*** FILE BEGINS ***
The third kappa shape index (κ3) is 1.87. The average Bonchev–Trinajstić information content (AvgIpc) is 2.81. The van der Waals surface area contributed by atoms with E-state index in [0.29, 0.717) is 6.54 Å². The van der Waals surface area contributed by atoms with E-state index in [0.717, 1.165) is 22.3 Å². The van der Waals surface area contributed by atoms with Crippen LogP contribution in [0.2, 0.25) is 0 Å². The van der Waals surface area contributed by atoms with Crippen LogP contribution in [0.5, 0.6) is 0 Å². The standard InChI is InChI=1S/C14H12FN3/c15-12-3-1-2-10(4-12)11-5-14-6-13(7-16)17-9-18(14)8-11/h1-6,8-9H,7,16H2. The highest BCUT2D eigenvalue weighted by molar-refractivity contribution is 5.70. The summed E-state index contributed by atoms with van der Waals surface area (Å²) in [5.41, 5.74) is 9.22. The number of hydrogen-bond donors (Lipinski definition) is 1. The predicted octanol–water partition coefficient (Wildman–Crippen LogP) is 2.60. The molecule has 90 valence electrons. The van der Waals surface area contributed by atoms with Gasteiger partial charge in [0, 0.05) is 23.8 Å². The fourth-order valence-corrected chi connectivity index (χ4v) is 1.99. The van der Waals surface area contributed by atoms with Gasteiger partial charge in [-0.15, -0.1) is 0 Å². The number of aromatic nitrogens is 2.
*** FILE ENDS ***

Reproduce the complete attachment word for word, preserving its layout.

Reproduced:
The third kappa shape index (κ3) is 1.87. The average Bonchev–Trinajstić information content (AvgIpc) is 2.81. The van der Waals surface area contributed by atoms with E-state index in [0.29, 0.717) is 6.54 Å². The van der Waals surface area contributed by atoms with E-state index in [0.717, 1.165) is 22.3 Å². The van der Waals surface area contributed by atoms with Crippen LogP contribution in [0.2, 0.25) is 0 Å². The van der Waals surface area contributed by atoms with Crippen LogP contribution in [0.5, 0.6) is 0 Å². The standard InChI is InChI=1S/C14H12FN3/c15-12-3-1-2-10(4-12)11-5-14-6-13(7-16)17-9-18(14)8-11/h1-6,8-9H,7,16H2. The highest BCUT2D eigenvalue weighted by molar-refractivity contribution is 5.70. The summed E-state index contributed by atoms with van der Waals surface area (Å²) in [5.41, 5.74) is 9.22. The number of hydrogen-bond donors (Lipinski definition) is 1. The predicted octanol–water partition coefficient (Wildman–Crippen LogP) is 2.60. The molecule has 90 valence electrons. The van der Waals surface area contributed by atoms with Gasteiger partial charge in [0, 0.05) is 23.8 Å². The fourth-order valence-corrected chi connectivity index (χ4v) is 1.99. The van der Waals surface area contributed by atoms with Gasteiger partial charge in [-0.15, -0.1) is 0 Å². The number of aromatic nitrogens is 2.